Welcome to part 3 of this 6-part series on migrating to SharePoint 2013. In this article, we’ll look at the best practices when building a SharePoint 2013 architecture.
Articles in this Series
1. SharePoint 2013 New Features: Should You Move?
2. Migrate to SharePoint 2013 - Supported Upgrade Paths
3. Designing a SharePoint 2013 Architecture
4. How to Build a SharePoint Migration Plan
5. Building a SharePoint Governance Plan Before Migrating
6. Predicting Post-SharePoint 2013 Migration Issues
Moving or Upgrading to SharePoint 2013?
When discussing SharePoint 2013 migration, most will say: “It’s easy! Simply attach your existing database to your new farm.” But with this article, I want you to take time and think about it and analyze the options available to you, before going ahead with the move.
In some cases, taking an older SharePoint content database and attaching it to new SharePoint server could be a great scenario.
If you remember in my previous article, we mentioned that SharePoint 2013 can run a site collection in SharePoint 2010 mode as part of the migration process.
While it does make sense to eliminate your old environment after the migration, and to have everything moved to the new farm, there is one question you should ask yourself.
Will you move your Intranet from 2010 to 2013, or will you upgrade your Intranet from SharePoint 2010 to SharePoint 2013?
Designing Your SharePoint 2013 Architecture
When designing the architecture for SharePoint 2007 or 2010, it was always done with the available resources of the platform, but also with its limitations.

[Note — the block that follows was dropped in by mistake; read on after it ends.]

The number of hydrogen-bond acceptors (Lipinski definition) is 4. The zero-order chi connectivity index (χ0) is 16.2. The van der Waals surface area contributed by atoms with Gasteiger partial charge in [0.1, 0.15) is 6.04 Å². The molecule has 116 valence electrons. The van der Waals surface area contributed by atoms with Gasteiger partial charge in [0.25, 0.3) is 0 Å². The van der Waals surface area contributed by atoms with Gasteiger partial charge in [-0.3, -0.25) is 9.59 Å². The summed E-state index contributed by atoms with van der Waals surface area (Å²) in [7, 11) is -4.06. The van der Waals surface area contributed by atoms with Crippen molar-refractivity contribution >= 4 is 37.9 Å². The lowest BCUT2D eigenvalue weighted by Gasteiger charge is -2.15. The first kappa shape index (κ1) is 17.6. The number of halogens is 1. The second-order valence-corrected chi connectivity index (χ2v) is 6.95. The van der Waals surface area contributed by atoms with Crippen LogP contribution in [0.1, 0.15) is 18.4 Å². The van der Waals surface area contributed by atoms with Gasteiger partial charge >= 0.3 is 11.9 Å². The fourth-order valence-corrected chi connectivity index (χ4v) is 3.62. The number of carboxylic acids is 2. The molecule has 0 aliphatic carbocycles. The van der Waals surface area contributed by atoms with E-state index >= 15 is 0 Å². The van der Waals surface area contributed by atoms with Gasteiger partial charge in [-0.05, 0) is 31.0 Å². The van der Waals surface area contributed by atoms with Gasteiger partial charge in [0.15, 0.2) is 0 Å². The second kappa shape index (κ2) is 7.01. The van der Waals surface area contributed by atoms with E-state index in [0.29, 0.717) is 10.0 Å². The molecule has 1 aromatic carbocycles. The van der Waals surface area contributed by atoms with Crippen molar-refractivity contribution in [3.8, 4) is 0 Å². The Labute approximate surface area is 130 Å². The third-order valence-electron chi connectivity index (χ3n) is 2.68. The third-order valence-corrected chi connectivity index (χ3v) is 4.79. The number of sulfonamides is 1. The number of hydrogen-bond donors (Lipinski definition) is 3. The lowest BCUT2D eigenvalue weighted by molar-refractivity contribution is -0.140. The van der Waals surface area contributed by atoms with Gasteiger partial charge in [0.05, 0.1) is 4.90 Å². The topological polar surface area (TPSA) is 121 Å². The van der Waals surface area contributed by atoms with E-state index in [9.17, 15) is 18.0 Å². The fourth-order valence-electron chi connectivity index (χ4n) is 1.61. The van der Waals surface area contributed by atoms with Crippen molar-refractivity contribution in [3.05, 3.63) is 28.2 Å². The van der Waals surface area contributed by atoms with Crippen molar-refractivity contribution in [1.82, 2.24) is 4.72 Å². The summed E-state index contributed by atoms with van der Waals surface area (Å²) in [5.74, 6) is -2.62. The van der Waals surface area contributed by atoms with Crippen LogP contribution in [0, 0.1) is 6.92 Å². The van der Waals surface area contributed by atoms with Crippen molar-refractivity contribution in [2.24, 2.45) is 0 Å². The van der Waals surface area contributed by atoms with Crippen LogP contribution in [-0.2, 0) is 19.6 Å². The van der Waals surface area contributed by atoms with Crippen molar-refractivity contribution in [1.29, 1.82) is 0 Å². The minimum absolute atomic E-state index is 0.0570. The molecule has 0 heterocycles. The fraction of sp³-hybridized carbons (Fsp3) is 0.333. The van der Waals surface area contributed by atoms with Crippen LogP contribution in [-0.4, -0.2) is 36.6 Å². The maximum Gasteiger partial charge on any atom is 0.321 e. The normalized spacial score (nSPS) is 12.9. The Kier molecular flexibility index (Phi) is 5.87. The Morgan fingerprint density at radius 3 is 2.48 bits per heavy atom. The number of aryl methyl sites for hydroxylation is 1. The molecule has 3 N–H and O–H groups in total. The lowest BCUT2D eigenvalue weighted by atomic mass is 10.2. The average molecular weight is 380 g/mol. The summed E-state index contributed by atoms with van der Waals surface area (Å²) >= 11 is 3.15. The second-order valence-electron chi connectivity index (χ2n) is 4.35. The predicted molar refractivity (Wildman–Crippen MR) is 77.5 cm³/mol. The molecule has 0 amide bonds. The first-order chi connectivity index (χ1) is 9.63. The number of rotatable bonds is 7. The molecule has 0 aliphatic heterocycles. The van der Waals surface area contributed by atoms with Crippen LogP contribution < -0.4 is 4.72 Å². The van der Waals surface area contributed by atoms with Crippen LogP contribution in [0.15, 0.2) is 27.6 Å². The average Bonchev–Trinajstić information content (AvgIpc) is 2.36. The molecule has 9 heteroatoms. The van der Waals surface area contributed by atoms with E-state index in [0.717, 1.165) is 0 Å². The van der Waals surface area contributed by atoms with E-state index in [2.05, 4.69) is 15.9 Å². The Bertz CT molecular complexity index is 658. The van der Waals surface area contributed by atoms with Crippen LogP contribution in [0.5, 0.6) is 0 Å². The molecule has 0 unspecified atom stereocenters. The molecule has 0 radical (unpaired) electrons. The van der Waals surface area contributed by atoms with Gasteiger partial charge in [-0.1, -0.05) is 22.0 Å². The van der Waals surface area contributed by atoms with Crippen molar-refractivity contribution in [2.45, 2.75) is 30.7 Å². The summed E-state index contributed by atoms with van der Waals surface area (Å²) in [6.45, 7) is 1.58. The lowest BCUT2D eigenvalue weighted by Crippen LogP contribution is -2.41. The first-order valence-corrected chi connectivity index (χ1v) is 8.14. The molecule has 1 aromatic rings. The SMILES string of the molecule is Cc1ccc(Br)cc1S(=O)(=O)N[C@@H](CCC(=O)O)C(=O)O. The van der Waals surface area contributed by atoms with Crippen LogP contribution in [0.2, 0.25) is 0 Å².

For example, you may have stored all your content within the same Site Collection, knowing it can be difficult to query outside of it. SharePoint’s available features will influence the way we build the architecture of our environment.
SharePoint 2013 brings along new features and functions that could change the way teams collaborate and share. So why would you simply copy the same environment built for 2007 or 2010, limitations and all?
Here are some of the features to keep in mind when building your new architecture.
Query Content from Everywhere
As mentioned above, in the earlier iterations of SharePoint, we had to plan our architecture while taking into consideration the boundaries of the platform.
If content was stored in different sites within a Site Collection, the Content Query Web Part would be the only way to query what we wanted to display on our page.
Of course, there was always the search option, but since it depended on a crawl schedule and it seemed complex for a power user to set up things like “managed properties”, we kind of ignored it.
So, we built our architecture based on this knowledge. If a customer were to ask me to create a Site Collection for Marketing and one for Research, I would have to look at the collaboration needs of the two teams before I could jump and say “Yes, we should do that.”
Luckily, with new versions comes new features. Thus, new architecture possibilities. SharePoint 2013 has introduced two things that impact our architecture planning when we are considering pulling information from outside our site.